There has been a few threads on ESR trying to say why Quake has failed, Disrepute tried to blame the focus on duel as the reason, others say it's iDsoftware's fault, but so far everyone is only peeling one side off the methaphorical 'banana' that is 'why quake failed.' It's more complex than what has been discussed so far. Tennis for example shows that a 1v1 sport can be very successful where the top percentage of players in the world make an extremely good living off playing from travelling around the world competing in grand slams and smaller tournaments, and the grand slams are watched by millions of people.

So I sat down and tried to reason through why Quake has failed and get to the core reason why, and came up with the following summaries:

Increased popularity of the gaming industry: It is a fact that starting from the early 2000's most games that are massively popular are dumbed down to make them more accessible to a wider range of audiences. The more popular something is, the easier and more friendly it is to lower skilled players. Quake in its current form just does not fit into the modern gaming culture because it demands dedication, skill, determination and most relevantly lots of time and practice to get to a high level. Quake is a game for people who are competitive, but the majority of the gaming culture just want to play games to have fun by themselves or with friends or waste time on something that makes them feel good.

Inept adaption by iDsoftware: iD failed to see the trends of popular gaming, or saw it and chose to ignore it. Instead of following the trends of modern FPS of dumbing down gameplay and make it more simple, introducing experience levelling, item unlocks, achievements, ladders, etc they released games like Quake4 and thought they could just repeat the same success they had with all of their flagship games before. By the time Q4 came out the whole culture of gaming had already changed dramatically in that it wasn't just a select few 'nerds' playing it at school any more. By the time Q4 came out there was already masses of casuals getting into gaming and with all the easier and more accessible alternatives to Quake4 that was out at the time it had no chance of drawing a large number of players.

Regulated official eSports oversight: there is no governing body that decides the rules and regulations of 'electronic sports'. Anyone can throw up a website, run a tournament, and call it esports. With real life sports, going back to tennis as an exmaple, you had set rules that have been in place for years and these rules are applied globally and controlled centrally for all official tournaments. Sports have a standard that must be met by tournaments, an official ATP tennis tournament cannot simply say 'we are going to dumb down the professional game of tennis by allowing a second ball bounce so we can get more participants and make more money,' however this is what has happened in 'esports' over the years. When you consider what is an 'electronic sport' skill, Quake is a timeless skill that still hasn't been matched today in any popular modern FPS games. With a more regulated eSports body that is honest and operates on integrity and focuses purely on the most skillful forms of 'electronic' sports, Quake may have seen more success than it did for a longer period of time.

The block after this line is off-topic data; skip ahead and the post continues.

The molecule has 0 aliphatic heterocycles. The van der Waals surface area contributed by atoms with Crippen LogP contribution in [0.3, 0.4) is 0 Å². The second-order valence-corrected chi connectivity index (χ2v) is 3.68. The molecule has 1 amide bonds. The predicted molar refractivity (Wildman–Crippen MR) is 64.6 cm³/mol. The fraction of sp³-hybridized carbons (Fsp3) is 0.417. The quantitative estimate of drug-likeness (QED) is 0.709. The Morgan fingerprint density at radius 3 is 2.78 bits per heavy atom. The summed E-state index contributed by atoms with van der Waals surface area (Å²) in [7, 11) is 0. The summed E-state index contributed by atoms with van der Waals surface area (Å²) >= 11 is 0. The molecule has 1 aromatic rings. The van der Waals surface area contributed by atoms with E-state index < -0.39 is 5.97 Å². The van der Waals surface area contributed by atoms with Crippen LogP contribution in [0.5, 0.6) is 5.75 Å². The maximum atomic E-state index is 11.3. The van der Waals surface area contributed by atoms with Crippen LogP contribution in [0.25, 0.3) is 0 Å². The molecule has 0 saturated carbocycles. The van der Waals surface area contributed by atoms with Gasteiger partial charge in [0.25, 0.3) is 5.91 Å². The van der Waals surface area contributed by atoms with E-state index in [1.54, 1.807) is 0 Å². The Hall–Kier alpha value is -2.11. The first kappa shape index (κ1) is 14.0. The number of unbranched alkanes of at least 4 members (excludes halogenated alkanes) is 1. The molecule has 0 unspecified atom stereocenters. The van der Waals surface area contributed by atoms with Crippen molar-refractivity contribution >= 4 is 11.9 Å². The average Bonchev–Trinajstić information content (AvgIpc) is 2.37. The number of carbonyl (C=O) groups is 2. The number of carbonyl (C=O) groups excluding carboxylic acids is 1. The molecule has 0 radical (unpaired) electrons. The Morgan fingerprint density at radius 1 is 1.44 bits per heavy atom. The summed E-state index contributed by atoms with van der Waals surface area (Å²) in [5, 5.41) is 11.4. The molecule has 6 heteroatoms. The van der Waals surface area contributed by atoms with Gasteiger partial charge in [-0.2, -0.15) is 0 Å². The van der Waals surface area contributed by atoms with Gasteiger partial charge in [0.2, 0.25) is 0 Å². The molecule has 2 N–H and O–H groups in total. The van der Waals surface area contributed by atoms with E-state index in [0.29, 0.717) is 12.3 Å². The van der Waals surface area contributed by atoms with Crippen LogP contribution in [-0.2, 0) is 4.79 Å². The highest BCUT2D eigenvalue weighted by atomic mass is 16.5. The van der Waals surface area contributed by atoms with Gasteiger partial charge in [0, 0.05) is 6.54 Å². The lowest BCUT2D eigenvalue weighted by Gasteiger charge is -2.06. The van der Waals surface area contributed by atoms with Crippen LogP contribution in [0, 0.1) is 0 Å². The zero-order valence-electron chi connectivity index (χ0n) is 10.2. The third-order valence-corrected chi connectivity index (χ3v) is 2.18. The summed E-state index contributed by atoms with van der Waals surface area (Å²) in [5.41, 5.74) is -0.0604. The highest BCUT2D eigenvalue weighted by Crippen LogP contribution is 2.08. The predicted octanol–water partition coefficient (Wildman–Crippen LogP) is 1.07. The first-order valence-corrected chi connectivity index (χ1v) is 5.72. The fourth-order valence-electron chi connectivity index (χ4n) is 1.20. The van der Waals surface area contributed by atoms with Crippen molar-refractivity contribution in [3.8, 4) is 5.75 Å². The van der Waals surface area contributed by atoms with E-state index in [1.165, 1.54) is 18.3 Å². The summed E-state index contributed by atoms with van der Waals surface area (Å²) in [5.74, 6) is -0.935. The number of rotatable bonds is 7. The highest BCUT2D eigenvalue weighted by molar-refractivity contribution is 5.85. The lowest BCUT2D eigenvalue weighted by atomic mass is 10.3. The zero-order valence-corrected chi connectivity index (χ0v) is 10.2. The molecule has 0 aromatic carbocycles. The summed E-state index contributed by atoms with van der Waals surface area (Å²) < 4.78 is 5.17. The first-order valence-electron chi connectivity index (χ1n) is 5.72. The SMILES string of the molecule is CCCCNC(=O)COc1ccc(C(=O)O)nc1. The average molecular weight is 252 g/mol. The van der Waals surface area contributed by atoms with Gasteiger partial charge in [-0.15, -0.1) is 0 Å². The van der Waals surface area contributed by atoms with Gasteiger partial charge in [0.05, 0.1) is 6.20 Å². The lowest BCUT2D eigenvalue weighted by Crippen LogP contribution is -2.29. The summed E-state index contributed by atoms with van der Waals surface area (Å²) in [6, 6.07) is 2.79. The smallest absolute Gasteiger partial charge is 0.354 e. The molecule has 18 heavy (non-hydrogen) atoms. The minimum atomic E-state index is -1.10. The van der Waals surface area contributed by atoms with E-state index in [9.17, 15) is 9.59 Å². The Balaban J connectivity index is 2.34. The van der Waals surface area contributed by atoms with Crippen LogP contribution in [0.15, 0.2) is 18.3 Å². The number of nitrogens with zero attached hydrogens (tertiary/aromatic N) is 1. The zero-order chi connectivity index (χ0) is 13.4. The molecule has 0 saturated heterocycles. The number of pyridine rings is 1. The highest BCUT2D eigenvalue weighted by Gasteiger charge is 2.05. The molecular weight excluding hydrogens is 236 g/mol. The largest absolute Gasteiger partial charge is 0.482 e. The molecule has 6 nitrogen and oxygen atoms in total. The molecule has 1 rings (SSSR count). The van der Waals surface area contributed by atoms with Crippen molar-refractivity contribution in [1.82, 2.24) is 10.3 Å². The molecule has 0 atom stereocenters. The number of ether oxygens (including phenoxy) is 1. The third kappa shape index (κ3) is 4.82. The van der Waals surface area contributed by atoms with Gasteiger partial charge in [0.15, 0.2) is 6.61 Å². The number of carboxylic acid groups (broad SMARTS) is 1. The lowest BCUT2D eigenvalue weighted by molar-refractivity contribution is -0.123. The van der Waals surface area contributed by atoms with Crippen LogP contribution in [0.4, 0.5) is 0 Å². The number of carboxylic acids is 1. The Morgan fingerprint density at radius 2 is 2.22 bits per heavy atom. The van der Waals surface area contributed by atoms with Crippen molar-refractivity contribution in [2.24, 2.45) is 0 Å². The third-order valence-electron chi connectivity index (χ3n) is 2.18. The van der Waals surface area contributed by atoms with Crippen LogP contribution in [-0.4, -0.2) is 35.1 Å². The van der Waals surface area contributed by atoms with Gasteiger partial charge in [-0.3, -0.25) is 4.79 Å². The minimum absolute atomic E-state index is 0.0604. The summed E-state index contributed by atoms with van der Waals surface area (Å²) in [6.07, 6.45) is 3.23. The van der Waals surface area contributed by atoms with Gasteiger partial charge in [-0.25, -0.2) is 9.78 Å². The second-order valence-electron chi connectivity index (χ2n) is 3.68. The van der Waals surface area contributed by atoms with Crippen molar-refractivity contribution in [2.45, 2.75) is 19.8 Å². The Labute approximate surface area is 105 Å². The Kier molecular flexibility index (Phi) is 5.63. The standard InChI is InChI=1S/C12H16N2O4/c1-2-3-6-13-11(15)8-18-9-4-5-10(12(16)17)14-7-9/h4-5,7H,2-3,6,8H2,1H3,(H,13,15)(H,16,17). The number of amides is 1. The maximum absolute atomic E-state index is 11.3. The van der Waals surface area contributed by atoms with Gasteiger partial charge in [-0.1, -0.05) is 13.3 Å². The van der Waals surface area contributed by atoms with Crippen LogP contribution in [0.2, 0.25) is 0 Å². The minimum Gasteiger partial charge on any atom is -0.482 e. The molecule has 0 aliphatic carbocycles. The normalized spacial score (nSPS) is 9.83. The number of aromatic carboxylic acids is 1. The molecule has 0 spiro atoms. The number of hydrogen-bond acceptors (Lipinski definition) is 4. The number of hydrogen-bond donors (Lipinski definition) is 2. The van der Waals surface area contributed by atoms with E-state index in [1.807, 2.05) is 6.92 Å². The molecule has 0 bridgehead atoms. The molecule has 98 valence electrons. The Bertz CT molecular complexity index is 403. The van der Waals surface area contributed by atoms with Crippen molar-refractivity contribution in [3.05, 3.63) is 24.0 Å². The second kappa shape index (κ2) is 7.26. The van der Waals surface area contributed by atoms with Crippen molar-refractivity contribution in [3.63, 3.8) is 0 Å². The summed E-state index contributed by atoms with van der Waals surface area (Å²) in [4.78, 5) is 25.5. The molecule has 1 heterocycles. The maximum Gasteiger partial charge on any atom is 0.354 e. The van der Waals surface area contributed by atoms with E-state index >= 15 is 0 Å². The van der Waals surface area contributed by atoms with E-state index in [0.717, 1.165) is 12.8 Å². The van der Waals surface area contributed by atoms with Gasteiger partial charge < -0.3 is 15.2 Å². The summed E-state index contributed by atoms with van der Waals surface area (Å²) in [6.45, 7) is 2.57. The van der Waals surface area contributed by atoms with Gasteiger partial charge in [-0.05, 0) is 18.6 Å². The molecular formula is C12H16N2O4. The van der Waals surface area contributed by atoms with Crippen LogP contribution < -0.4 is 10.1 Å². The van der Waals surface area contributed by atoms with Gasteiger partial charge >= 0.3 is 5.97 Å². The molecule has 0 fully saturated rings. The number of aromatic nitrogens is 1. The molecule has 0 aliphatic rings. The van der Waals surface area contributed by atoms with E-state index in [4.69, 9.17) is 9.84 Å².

Popular gaming culture and consumerism: With the advent of popular gaming culture comes big money, big companies and consumerism. A game like Quake was made in a era before gaming was part of everyones lives in popular culture. Some of the pressures of consumerism did not have as much of a part to play as it does now. Truely competitive gamer numbers pale in comparison to the casual market who are not competitive. If you are playing a game casually for the simple of reason of enjoyment and that 'new' feeling you get when you try a new game for the first time and you aren't interested in being competitive and practicing, you will run out of stuff to do very quickly in the pre-2000 era of gaming. Big publishers recognised this and this is when you started to see all of the bells and whistles come into a game like achievements, unlocks, experience levelling, etc (in FPS games, obviously RPG's had this formula already). Once a casual player has finally sunk hundreds of hours into their game to unlock all of the meaningless achievements a brand new game is already out again these days. Now they can do the same thing all over again. By the time 2008/2009 came around, iD finally caught on and attempted to modernise Q3 in the form of Quakelive, but it was executed poorly which resulted in large queue times on launch day, ineffective matchmaking and ranking, a tiny budget and bad marketing and decision making.

Conclusion/Summary:

When you consider all of this, and what Quake's strong points are and why there is a dedicated small number of players who love it and recognise it for its brilliance, you will realise that Quake and popular gaming can't co-exist how we would want it. To make Quake popular today and played by hundreds of thousands or millions of players, you need to chop out the heart of Quake to the point that it won't even be recognisable as Quake any more.

I think there is nothing that could have been done to prevent Quake from losing its spot as the most popular competitive FPS while retaining the part of what makes Quake so good, given the trends of popular gaming culture and how it is driven by big publishers whose only goal is more $$$, however if a number of things were done differently by iDsoftware, community organisers and a couple of sponsors Quake could have still been a staple eletronic sport today, it wouldn't have had huge numbers of players, but a bracket of professionals that played on a year round circut similar to how tennis operates. Non-quakers enjoy watching Quake, just like people who have never played tennis enjoy watching the grand slams, because they can appreciate the masters and skill that the players have. I know many people who have played tennis maybe once or twice in their life, but still watch the grand slams. It could have been the same for Quake.

Quake demanded excellence, honesty and professionalism in a culture and industry of mediocrity, laziness and greed. I think that it's too late to change anything now, unfortunately.
Edited by zlr at 19:46 CDT, 13 June 2016 - 40048 Hits